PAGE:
Thursday, March 23, 2006
Our dinner at Babbo was probably the most highly-anticipated meal of the trip. My love for the Food Network is only surpassed by my adoration of eating thick, hearty food in cold weather. And New York in March is frosty cold. Frigid, in fact.
When Nicole and I arrived for our 9:15pm dinner reservation, we were hungry. I’d only had a bowl of soup and some water that day, and she’d had little more. We were cold and hungry, and when we still hadn’t been seated by 9:40pm, we became cranky. Luckily they were able to stop us from sending diners still savoring their desserts dirty looks by seating us.
Upon sitting, we were promptly brought a garbanzo bean and balsamic vinegar bruschetta starter. I don’t know what it tasted like, and at the time, I didn’t care. It was just enough nourishment to allow my eyes to refocus so I could read the menu and order some real food.
We decided to skip the antipasti course, in order to share one of the larger first-course plates. We briefly considered both the pasta and the more traditional (pasta & meat) tasting menus, but Nicole didn’t want dessert and I couldn’t eat any of the three desserts due to the presence of chocolate. (Days left in Lent: 19) Instead, we started with pappardelle in a wild boar ragu.
The pasta was perfectly al dente, and even divided in half the portion was more than I could eat as a starter. The sauce was also tasty, though the diced boar chunks were slightly bland. As Nicole and I were discussing the starter and commenting on the lack of seasoning, I noticed the background music for the first time that evening.
Prior to discussing how and why the background music was entirely inappropriate, I think it best that we all be aware of the restaurant’s appearance. Babbo is a small, “white tablecloth” Italian restaurant, in the moderate-to-expensive price range. It’s very cozy, with dark wood paneling encapsulating the bar and bench-seating along both walls. The waiters wear ties and replace your silverware between every course. Babbo is what most of us would call “a nice restaurant.” That’s why I was surprised that Led Zeppelin was the choice of the evening. Not that I don’t like Led Zeppelin, because I do, but I think there is a time and a place for the “Black Dog” album and it wasn’t a Tuesday night at Babbo.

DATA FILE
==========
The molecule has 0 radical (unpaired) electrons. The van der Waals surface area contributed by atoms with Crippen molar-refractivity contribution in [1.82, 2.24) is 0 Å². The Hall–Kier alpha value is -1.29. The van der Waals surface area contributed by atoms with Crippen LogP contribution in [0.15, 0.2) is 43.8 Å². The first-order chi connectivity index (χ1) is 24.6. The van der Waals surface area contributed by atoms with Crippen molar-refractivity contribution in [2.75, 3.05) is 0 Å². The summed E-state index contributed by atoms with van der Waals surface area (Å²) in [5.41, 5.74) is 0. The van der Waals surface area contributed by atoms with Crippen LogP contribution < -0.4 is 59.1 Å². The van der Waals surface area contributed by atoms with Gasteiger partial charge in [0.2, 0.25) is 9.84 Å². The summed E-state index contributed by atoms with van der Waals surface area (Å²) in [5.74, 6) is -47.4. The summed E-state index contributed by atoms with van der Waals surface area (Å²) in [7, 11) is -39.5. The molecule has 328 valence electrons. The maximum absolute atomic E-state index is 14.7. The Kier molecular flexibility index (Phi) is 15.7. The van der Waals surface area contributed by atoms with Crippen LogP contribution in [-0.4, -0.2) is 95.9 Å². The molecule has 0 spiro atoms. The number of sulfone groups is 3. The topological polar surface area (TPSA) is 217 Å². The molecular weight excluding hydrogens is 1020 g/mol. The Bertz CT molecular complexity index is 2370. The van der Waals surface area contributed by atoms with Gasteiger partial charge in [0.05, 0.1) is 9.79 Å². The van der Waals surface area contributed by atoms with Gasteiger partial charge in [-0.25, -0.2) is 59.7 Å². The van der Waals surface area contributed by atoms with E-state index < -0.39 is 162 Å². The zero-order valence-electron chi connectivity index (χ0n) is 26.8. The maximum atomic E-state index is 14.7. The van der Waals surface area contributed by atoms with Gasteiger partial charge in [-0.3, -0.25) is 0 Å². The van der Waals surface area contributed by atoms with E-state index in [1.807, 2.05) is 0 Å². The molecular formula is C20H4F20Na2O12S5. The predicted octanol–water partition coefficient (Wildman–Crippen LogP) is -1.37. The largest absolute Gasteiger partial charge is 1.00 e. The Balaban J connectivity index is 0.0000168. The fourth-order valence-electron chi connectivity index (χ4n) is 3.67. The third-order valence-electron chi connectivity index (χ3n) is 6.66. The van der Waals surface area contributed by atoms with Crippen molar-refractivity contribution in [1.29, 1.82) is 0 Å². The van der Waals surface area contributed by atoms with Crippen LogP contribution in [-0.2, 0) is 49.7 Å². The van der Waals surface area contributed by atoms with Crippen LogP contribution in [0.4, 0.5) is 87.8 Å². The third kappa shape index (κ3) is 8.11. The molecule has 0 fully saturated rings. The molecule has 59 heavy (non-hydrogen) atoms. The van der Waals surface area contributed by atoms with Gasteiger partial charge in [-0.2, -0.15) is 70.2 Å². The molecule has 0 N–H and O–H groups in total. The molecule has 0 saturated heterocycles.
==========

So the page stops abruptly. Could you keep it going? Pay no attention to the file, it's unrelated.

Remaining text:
Our main courses came out and they were huge. Nicole ordered the largest pork chop I’ve ever seen in my life – it must have been twice the size of the one I’d had previously at Cookshop. It was enormous, and topped with a small mountain of artichokes, mushrooms and tomatoes. Then the waiter ceremoniously poured an aged balsamic all over it. It was beautiful. Tasted good too. I’d ordered the lamb chops, and was shocked by how many I received. There were seven, three-quarter to half-inch chops. I don’t even purchase that many when I’m cooking for two. They were perfectly prepared, but tasted like lamb chops do. It wasn’t anything I couldn’t have made for myself at home. At least, that’s what I thought until I tried the meat with the accompanying yogurt sauce. It was lemony and minty, creamy without being thick, and completely transformed the lamb into something that I definitely couldn’t have made for myself at home.
Although every portion of the meal up until this point had been tasty, the true star of the meal was the side of fava bean bartolo, which translates into lima bean risotto. It must have had a half pound of parmesan cheese in it, and at least as much butter and cream. It was divine. I would return to the restaurant for that side dish alone.
Total Price? $144, but it left Nicole with enough meat for at least 2 additional meals, so it was worth it.